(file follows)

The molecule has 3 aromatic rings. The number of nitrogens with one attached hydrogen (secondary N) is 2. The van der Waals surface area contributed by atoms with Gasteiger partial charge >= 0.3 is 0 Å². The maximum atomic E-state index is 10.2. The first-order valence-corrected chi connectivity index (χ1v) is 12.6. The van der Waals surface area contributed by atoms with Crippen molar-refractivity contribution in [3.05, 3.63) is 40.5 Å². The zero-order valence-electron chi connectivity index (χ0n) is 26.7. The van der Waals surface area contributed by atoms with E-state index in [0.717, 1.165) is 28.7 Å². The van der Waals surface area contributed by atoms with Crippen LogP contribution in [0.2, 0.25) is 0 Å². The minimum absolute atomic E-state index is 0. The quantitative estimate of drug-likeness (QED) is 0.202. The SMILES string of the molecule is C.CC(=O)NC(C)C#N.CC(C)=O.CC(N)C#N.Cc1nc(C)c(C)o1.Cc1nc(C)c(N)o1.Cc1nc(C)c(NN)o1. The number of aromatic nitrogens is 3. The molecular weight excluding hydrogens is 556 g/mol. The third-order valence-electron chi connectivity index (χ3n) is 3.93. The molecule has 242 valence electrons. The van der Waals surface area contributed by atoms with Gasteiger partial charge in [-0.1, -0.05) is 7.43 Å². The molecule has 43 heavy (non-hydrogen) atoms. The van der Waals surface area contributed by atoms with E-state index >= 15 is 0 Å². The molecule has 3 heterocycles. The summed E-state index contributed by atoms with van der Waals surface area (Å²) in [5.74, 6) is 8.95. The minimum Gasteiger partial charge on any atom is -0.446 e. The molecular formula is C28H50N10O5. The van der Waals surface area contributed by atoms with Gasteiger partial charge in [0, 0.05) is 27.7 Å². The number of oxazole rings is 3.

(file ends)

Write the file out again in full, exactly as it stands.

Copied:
The molecule has 3 aromatic rings. The number of nitrogens with one attached hydrogen (secondary N) is 2. The van der Waals surface area contributed by atoms with Gasteiger partial charge >= 0.3 is 0 Å². The maximum atomic E-state index is 10.2. The first-order valence-corrected chi connectivity index (χ1v) is 12.6. The van der Waals surface area contributed by atoms with Crippen molar-refractivity contribution in [3.05, 3.63) is 40.5 Å². The zero-order valence-electron chi connectivity index (χ0n) is 26.7. The van der Waals surface area contributed by atoms with E-state index in [0.717, 1.165) is 28.7 Å². The van der Waals surface area contributed by atoms with Crippen LogP contribution in [0.2, 0.25) is 0 Å². The minimum absolute atomic E-state index is 0. The quantitative estimate of drug-likeness (QED) is 0.202. The SMILES string of the molecule is C.CC(=O)NC(C)C#N.CC(C)=O.CC(N)C#N.Cc1nc(C)c(C)o1.Cc1nc(C)c(N)o1.Cc1nc(C)c(NN)o1. The number of aromatic nitrogens is 3. The molecular weight excluding hydrogens is 556 g/mol. The third-order valence-electron chi connectivity index (χ3n) is 3.93. The molecule has 242 valence electrons. The van der Waals surface area contributed by atoms with Gasteiger partial charge in [-0.1, -0.05) is 7.43 Å². The molecule has 43 heavy (non-hydrogen) atoms. The van der Waals surface area contributed by atoms with E-state index >= 15 is 0 Å². The molecule has 3 heterocycles. The summed E-state index contributed by atoms with van der Waals surface area (Å²) in [5.74, 6) is 8.95. The minimum Gasteiger partial charge on any atom is -0.446 e. The molecular formula is C28H50N10O5. The van der Waals surface area contributed by atoms with Gasteiger partial charge in [0, 0.05) is 27.7 Å². The number of oxazole rings is 3.